Psychology pt2. Gestalt principles and mobile design

Gestalt is a german word for ‘shape’ or ‘figure’. Gestalt principles can be regarded as a “descriptive framework”, theories of visual perception that the human brain is wired to see structure, logic and patterns (Stafford & Webb, 2004).

In order for a user experience to be successful on mobile, its important that gestalt principles are applied to the design (Ware, 2010). Gestalt principles create a pleasant experience for the end user. Gestalt principles are important in user experience design because the help inform which design elements are most effective in a given situation, Secondly, these principles have the ability to influence how we visually perceive something which can get use to pay attention to specific areas, carried out certain tasks or influence our behaviour. (Johnson, 2014)

Figure Ground Relationships

Figure ground theory helps us to distinguish content from structure (Rutledge, 2008). In other words, figure ground is the idea, that you design something in such a way the it is very clear for the user to where to look and be able to determine what is content and with is background.

Welcome Screen.jpg


Similarity is when simple elements of user interface are perceived as a single group or ‘chunk’ and are understood as being more related than dissimilar elements [ref Universal principles of design]. Similarity can work in different ways with different effects. For instance, using colour to represent similarity has the strongest effect and using shape is considered the weakest form of signifying similarity.

In Mobile design, similarity can be can be illustrated be most commonly seen in list-style items. By display similar information in the same, uniformed display, the user easily understand that information to be similar.

Similarity is evident in the shape, layout and proximity in the lists for the menu items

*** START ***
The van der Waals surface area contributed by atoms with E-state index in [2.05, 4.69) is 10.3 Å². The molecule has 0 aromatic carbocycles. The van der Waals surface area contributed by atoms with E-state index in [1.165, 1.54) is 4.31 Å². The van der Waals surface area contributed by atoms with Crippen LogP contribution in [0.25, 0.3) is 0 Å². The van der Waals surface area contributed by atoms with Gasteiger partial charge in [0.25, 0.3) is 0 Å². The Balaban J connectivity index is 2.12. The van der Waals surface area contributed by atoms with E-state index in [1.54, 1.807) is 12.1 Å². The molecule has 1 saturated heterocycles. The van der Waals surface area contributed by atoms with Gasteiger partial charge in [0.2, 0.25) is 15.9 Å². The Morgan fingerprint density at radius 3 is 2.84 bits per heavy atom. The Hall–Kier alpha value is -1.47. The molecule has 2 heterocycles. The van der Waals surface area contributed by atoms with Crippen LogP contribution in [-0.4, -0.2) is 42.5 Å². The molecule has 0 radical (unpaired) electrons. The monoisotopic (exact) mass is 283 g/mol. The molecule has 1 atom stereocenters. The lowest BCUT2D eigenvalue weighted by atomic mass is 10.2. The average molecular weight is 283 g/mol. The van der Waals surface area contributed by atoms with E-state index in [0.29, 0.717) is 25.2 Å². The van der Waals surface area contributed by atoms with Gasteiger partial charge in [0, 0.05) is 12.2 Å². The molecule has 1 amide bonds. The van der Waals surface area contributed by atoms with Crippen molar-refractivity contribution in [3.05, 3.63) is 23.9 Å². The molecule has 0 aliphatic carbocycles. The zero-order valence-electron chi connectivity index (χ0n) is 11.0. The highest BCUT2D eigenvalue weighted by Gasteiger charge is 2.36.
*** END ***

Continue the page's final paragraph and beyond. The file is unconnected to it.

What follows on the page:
Proximity can be described as “elements that are closer together are perceived to be more related that elements that are farther apart” [ref universal design]. Proximity is an effective means for increasing usability in a product by ordering items in a logical structure can be easily understood by the user. A good example of this in user interface design is labelling on forms. Labels should be clearly associate with its input field by using proximity to should the grouping.

By group the nav bar menu items closely together it give the sense that they do similar actions

Common Fate

Elements that move together in a similar direction are perceived to be connect or of similar type of information. A good example of this is when files are selected and dragged in OSX software, the selected items become semi-transparent and move together as a group.



Close can be described as “A tendency to perceive a set of individual elements as a single, recognisable pattern, rather than multiple, individual elements.” (Lidwell, Holden, & Butler, 2010)


IBM Logo – Paul Rand made heavy use of closure in his logos.



  1. Cao, J. (2015). Gestalt Principles for Designers – Applying Visual Psychology to Modern Day Design – Treehouse Blog. Retrieved 20 April 2017, from
  2. Johnson, J. (2014). Designing with the Mind in Mind, Second Edition: Simple Guide to Understanding User Interface Design Guidelines (2 edition). Amsterdam ; Boston: Morgan Kaufmann.
  3. Lidwell, W., Holden, K., & Butler, J. (2010). Universal Principles of Design (Second Edition, Revised and Updated edition). Beverly, Mass: Rockport Publishers.
  4. Rutledge, A. (2008). Andy Rutledge – Gestalt Principles of Perception – 1: Figure Ground Relationships. Retrieved 20 April 2017, from
  5. Stafford, T., & Webb, M. (2004). Mind Hacks: Tips & Tools for Using Your Brain (1 edition). Beijing: O’Reilly Media.
  6. Ware, C. (2010). Visual Thinking: for Design. Morgan Kaufmann.


  1. Johnson, J. (2014). Designing with the Mind in Mind, Second Edition: Simple Guide to Understanding User Interface Design Guidelines (2 edition). Amsterdam ; Boston: Morgan Kaufmann.
  2. Norman, D. (2013). The Design of Everyday Things: Revised and Expanded Edition (Rev Exp edition). New York, New York: Basic Books.
  3. Weinschenk, S. (2011). 100 Things Every Designer Needs to Know About People (1 edition). Berkeley, CA: New Riders.